* 70 separatists detained in "anti-terrorist" operation
* But standoff continues in two other east Ukraine cities
* Lavrov says Kiev must consider Russian-speaking regions
* Britain fears Russia plans to disrupt Ukraine election
By Thomas Grove and Lina Kuschch
LUHANSK/DONETSK, Ukraine, April 8 (Reuters) - Ukrainian police cleared pro-Moscow protesters from a regional administration building in a lightning night-time operation, but others held out in two more eastern cities on Tuesday in what Kiev says is a Russian-led plan to dismember the country.
Shots were fired, a grenade thrown and 70 people detained as officers ended the occupation in the city of Kharkiv during an 18 minute "anti-terrorism" action, the interior ministry said.
But elsewhere in Ukraine's mainly Russian-speaking industrial heartland, activists armed with Kalashnikov rifles and protected by barbed wire barricades vowed there was no going back on their demand - a vote on returning to Moscow rule.
In the city of Luhansk, a man dressed in camouflage told a crowd outside an occupied state security building: "We want a referendum on the status of Luhansk and we want Russian returned as an official language."
"We will not let fascism pass," he shouted, leading the crowd in chants of "Russia! Russia!".
Ukraine says the seizure of public buildings in eastern regions on Sunday night is a replay of events in Crimea, the Black Sea peninsula Moscow annexed last month after a referendum staged when Russian troops were already in control.
Russian Foreign Minister Sergei Lavrov dismissed Western accusations that Moscow was destabilising Ukraine, saying the situation could improve only if Kiev took into account the interests of Russian-speaking regions.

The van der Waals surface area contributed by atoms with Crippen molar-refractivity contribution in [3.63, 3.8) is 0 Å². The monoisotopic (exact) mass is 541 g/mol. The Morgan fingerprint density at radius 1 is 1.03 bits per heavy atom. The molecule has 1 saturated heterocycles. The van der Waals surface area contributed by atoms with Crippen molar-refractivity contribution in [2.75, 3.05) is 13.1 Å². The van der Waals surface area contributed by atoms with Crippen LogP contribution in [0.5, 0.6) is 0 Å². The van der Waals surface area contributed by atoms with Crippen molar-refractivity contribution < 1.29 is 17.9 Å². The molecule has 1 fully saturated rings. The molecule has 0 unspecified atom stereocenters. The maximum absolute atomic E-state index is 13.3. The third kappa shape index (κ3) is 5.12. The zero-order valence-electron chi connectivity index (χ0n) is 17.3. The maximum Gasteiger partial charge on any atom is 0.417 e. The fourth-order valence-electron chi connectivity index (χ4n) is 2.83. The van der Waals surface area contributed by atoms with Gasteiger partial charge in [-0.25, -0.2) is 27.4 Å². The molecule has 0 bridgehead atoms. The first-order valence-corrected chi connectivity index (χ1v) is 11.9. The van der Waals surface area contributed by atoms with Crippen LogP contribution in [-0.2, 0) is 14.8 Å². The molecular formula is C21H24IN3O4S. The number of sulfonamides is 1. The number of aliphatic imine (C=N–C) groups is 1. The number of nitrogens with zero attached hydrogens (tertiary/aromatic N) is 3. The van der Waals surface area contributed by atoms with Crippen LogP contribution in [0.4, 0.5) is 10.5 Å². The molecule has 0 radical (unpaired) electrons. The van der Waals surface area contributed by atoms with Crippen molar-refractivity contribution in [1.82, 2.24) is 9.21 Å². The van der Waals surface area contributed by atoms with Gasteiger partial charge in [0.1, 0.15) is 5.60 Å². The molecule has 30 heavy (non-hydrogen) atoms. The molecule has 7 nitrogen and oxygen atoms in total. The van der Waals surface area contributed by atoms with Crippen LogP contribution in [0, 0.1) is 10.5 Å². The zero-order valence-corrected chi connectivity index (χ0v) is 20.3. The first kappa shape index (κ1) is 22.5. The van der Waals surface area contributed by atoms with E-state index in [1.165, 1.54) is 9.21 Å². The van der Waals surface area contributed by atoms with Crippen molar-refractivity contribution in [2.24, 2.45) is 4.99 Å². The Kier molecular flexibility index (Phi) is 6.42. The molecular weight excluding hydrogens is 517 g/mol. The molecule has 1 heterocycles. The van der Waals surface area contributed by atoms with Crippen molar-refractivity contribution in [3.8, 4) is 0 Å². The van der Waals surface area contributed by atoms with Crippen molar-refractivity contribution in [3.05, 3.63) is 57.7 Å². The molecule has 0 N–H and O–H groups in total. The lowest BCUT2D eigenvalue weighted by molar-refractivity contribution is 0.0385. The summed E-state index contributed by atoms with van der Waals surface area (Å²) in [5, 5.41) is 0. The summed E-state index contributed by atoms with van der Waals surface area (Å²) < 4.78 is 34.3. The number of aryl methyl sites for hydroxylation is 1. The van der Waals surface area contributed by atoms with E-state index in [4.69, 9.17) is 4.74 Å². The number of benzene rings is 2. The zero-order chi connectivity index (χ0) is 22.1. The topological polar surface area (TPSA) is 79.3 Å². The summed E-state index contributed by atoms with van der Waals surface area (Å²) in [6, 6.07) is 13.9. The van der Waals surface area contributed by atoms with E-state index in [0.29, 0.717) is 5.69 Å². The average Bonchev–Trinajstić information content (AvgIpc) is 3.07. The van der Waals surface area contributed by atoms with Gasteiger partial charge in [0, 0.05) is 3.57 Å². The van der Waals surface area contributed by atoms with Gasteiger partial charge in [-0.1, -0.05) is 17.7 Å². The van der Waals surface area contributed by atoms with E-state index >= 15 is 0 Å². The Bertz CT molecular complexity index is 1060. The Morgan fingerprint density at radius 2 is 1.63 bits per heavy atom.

But Britain expressed fears that Russia wanted to disrupt the run-up to presidential elections next month in Ukraine, which has been ruled by an interim government since the overthrow of Moscow-backed president Viktor Yanukovich in February.
Ukraine, which was controlled by Moscow until the Soviet Union collapsed more than two decades ago, has been in turmoil since late last year when Yanukovich rejected closer relations with the European Union and tilted the country back towards Russia. That provoked mass protests in which more than 100 people were killed by police and which drove Yanukovich from office, leading to Kiev's loss of control in Crimea.
In Kiev, Interior Minister Arsen Avakov partly pinned responsibility for the Kharkiv occupation on Russian President Vladimir Putin. "All this was inspired and financed by the Putin-Yanukovich group," he said.
An aide said police went in when the protesters failed to give themselves up and surrender their arms. Officers did not open fire, despite shooting and the grenade attack from the other side, he said. One police officer was badly wounded and some others less seriously hurt.
NO TURNING BACK
In Luhansk, a city of around 450,000 people, protesters have blocked streets leading to the state security building with barbed wire, piles of tyres, wooden crates, metal police barriers and sandbags. Protesters at the entrance to the building blocked the entrance with metal shields.
Andrei, who said he had stormed the building on Sunday but would not give his family name, said the protesters had 200-300 Kalashnikovs and some stun grenades, but there had been no shooting so far.